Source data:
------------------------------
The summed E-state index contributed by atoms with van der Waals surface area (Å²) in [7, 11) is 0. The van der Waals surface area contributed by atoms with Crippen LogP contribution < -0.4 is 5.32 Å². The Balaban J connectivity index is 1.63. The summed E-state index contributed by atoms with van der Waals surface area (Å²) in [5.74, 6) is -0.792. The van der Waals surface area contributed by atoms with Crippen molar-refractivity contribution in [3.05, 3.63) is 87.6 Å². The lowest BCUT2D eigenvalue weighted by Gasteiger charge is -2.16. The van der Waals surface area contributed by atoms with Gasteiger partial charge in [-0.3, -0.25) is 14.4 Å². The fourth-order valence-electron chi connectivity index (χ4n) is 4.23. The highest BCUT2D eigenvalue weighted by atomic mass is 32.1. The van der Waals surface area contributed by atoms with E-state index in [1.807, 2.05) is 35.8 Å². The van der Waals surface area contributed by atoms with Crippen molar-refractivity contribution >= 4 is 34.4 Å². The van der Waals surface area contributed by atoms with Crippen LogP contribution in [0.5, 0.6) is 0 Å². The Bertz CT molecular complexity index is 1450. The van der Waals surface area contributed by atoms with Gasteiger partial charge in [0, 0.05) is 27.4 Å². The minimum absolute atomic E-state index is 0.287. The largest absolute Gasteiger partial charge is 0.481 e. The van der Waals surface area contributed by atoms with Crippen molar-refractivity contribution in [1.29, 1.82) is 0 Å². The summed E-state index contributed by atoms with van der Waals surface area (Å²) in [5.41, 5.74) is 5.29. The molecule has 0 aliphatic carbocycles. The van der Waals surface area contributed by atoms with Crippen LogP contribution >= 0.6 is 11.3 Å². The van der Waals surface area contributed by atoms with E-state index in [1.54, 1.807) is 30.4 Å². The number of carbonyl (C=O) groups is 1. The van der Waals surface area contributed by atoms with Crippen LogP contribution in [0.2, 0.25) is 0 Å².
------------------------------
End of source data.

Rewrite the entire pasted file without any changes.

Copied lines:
The summed E-state index contributed by atoms with van der Waals surface area (Å²) in [7, 11) is 0. The van der Waals surface area contributed by atoms with Crippen LogP contribution < -0.4 is 5.32 Å². The Balaban J connectivity index is 1.63. The summed E-state index contributed by atoms with van der Waals surface area (Å²) in [5.74, 6) is -0.792. The van der Waals surface area contributed by atoms with Crippen molar-refractivity contribution in [3.05, 3.63) is 87.6 Å². The lowest BCUT2D eigenvalue weighted by Gasteiger charge is -2.16. The van der Waals surface area contributed by atoms with Gasteiger partial charge in [-0.3, -0.25) is 14.4 Å². The fourth-order valence-electron chi connectivity index (χ4n) is 4.23. The highest BCUT2D eigenvalue weighted by atomic mass is 32.1. The van der Waals surface area contributed by atoms with E-state index in [1.807, 2.05) is 35.8 Å². The van der Waals surface area contributed by atoms with Crippen molar-refractivity contribution >= 4 is 34.4 Å². The van der Waals surface area contributed by atoms with Crippen LogP contribution in [0.5, 0.6) is 0 Å². The Bertz CT molecular complexity index is 1450. The van der Waals surface area contributed by atoms with Gasteiger partial charge in [0, 0.05) is 27.4 Å². The minimum absolute atomic E-state index is 0.287. The largest absolute Gasteiger partial charge is 0.481 e. The van der Waals surface area contributed by atoms with Crippen molar-refractivity contribution in [1.29, 1.82) is 0 Å². The summed E-state index contributed by atoms with van der Waals surface area (Å²) in [5.41, 5.74) is 5.29. The molecule has 0 aliphatic carbocycles. The van der Waals surface area contributed by atoms with Crippen LogP contribution >= 0.6 is 11.3 Å². The van der Waals surface area contributed by atoms with E-state index in [1.54, 1.807) is 30.4 Å². The number of carbonyl (C=O) groups is 1. The van der Waals surface area contributed by atoms with Crippen LogP contribution in [0.2, 0.25) is 0 Å².